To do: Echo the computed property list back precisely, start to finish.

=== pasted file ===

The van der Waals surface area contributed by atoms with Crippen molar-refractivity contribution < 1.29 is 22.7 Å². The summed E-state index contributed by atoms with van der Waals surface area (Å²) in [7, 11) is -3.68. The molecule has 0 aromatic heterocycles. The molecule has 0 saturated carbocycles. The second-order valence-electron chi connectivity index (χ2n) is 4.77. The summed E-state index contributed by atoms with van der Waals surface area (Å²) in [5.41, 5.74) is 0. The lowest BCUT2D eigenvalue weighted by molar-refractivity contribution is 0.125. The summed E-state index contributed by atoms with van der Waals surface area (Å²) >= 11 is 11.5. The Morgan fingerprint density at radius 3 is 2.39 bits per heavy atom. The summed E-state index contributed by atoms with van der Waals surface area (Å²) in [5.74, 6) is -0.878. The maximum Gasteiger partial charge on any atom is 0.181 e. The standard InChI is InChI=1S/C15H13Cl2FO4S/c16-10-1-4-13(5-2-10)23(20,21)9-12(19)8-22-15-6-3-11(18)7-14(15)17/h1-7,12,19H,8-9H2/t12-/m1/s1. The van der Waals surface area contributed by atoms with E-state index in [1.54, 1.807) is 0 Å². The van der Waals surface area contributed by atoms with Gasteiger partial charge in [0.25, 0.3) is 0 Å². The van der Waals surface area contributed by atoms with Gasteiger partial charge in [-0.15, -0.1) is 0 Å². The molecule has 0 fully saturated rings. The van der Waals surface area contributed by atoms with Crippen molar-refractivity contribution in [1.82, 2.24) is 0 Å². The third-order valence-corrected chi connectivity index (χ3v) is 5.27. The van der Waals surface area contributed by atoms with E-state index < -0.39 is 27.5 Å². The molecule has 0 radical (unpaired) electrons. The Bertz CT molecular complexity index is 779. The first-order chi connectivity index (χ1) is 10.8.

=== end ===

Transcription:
The van der Waals surface area contributed by atoms with Crippen molar-refractivity contribution < 1.29 is 22.7 Å². The summed E-state index contributed by atoms with van der Waals surface area (Å²) in [7, 11) is -3.68. The molecule has 0 aromatic heterocycles. The molecule has 0 saturated carbocycles. The second-order valence-electron chi connectivity index (χ2n) is 4.77. The summed E-state index contributed by atoms with van der Waals surface area (Å²) in [5.41, 5.74) is 0. The lowest BCUT2D eigenvalue weighted by molar-refractivity contribution is 0.125. The summed E-state index contributed by atoms with van der Waals surface area (Å²) >= 11 is 11.5. The Morgan fingerprint density at radius 3 is 2.39 bits per heavy atom. The summed E-state index contributed by atoms with van der Waals surface area (Å²) in [5.74, 6) is -0.878. The maximum Gasteiger partial charge on any atom is 0.181 e. The standard InChI is InChI=1S/C15H13Cl2FO4S/c16-10-1-4-13(5-2-10)23(20,21)9-12(19)8-22-15-6-3-11(18)7-14(15)17/h1-7,12,19H,8-9H2/t12-/m1/s1. The van der Waals surface area contributed by atoms with E-state index in [1.54, 1.807) is 0 Å². The van der Waals surface area contributed by atoms with Gasteiger partial charge in [0.25, 0.3) is 0 Å². The van der Waals surface area contributed by atoms with Gasteiger partial charge in [-0.15, -0.1) is 0 Å². The molecule has 0 fully saturated rings. The van der Waals surface area contributed by atoms with Crippen molar-refractivity contribution in [1.82, 2.24) is 0 Å². The third-order valence-corrected chi connectivity index (χ3v) is 5.27. The van der Waals surface area contributed by atoms with E-state index < -0.39 is 27.5 Å². The molecule has 0 radical (unpaired) electrons. The Bertz CT molecular complexity index is 779. The first-order chi connectivity index (χ1) is 10.8.